Habits are tricky things. They can fuel higher levels of performance or act like kryptonite, suppressing your potential. Fortunately, we have control over habits, although some may be more difficult to form or change than others.

Here are seven simple habits you should embrace in 2018 to achieve more in your career: 

Accept responsibility, reject passivity.

If there is only one habit you implement or change, make it this one. I have yet to meet one successful person in my life who doesn't accept responsibility for the things happening in their life. By accepting this mindset, they don't allow events to dictate outcomes. Accepting the responsibility for the things happening in your life isn't enough though, you have to reject the urge to sit passively on the sidelines by putting your talents to use.

Stay in your lane.

This sounds counterintuitive, but I have yet to see anyone who makes a big leap in their career without being laser-focused on what they are trying to achieve. Spreading yourself between three different buckets will lead to an average performance in all three. Early in my career was trying to execute 3 or 4 different business ideas which led to not being great at any of them. 

Focus intently on a lane and pursue it with a relentlessness that others cannot match. If you are starting a business in 2018, focus on solving a problem and don't stop until you find a solution.

Find time to be healthy.

If your schedule is anything like mine, it's difficult to find time to take your health seriously. While I could focus on the consequences of being unhealthy, it's the confidence gained that gives you a leg up in your career. You walk with a little more swagger and speak with a touch more confidence when you have healthy habits like working out and eating clean.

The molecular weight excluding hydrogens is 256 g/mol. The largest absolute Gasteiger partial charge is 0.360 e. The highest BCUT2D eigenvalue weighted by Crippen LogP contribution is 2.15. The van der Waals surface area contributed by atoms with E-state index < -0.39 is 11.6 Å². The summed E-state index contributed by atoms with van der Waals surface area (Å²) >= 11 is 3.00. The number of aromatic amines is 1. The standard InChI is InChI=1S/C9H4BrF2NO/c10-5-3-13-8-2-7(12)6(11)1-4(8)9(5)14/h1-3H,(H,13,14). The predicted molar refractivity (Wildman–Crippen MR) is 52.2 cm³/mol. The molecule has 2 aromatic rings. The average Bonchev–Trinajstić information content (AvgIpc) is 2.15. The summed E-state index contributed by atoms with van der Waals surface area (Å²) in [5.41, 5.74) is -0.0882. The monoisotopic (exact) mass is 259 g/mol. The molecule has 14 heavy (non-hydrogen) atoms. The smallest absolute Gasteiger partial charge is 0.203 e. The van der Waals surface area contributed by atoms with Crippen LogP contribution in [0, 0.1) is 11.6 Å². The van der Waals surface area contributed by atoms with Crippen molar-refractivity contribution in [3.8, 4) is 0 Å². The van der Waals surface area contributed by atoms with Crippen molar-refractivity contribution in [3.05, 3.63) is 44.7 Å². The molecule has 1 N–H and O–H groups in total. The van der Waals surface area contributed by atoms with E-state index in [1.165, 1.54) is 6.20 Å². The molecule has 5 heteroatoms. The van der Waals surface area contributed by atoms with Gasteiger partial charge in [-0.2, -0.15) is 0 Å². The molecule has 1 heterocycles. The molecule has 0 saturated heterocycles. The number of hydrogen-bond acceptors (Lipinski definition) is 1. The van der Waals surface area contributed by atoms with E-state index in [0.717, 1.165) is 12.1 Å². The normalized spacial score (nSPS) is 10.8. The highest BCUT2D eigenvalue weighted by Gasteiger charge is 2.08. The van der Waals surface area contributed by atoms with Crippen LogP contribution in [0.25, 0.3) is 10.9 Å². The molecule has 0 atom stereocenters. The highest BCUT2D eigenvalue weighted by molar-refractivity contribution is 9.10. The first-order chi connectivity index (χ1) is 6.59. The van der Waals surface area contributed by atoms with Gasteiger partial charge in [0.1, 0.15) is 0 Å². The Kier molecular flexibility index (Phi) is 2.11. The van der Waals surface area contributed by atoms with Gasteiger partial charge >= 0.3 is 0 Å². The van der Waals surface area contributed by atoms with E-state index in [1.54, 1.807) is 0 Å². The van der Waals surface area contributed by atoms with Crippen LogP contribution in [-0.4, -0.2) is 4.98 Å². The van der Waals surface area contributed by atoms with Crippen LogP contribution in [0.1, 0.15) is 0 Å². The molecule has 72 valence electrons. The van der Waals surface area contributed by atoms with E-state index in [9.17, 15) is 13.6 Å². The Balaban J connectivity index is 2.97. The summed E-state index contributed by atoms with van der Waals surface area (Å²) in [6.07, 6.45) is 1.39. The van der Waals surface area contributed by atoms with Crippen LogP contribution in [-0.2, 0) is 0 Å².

When Dr. Sean Pastuch of Active Life RX was on the Follow My Lead Podcast, he said, "Sitting is the new smoking. If you sit for 30-60 minutes at a time, you're doing your body an enormous disservice." If you can't make major health changes like going to a gym, at the very minimum, get up out of your chair and be active every 30-60 minutes.

Do the things your boss doesn't like to do.

Jimmy Collins, the third corporate employee at Chick-fil-A and author of Creative Followership says, "Doing the things your boss doesn't like to do, makes you instantly invaluable." Instead of thinking any job is below you or only focusing on your job responsibilities, look for opportunities to proactively do the things your boss doesn't like to do.  

Turn off Netflix and open a book.

Netflix has exploded in popularity in the last three years, so much so that an average household is watching 28 hours of Netflix a month.  While there is nothing inherently wrong with watching Netflix, imagine using those 28 hours reading books by successful entrepreneurs or industry experts. If reading isn't your thing, turn off the next binge-worthy show and watch the documentary about Henry Ford. You will learn lessons you can use to positively impact your career.

Don't complain about problems, solve them.

One of the most powerful habits you can put into practice is focusing on solving problems in your workplace. Instead of huddling at the water cooler or lunch table complaining about negative things happening in your work environment, spend time trying to solve them.

At LearnLoft, no one can bring up a problem without at least an idea for a solution. This practice has allowed each team member the freedom to solve problems or come up with solutions that could move the business forward versus spending time complaining.

Make networking an everyday practice.

When you begin to make networking an everyday habit, you will see that the purpose should not be meeting an immediate personal need. The best part about making networking an everyday habit is that it's easier than ever to build a professional network that matters. Thanks to powerful platforms like LinkedIn, apps like Shapr and Meetup, and industry conferences in every city, there are endless opportunities to meet others and create real value-based relationships.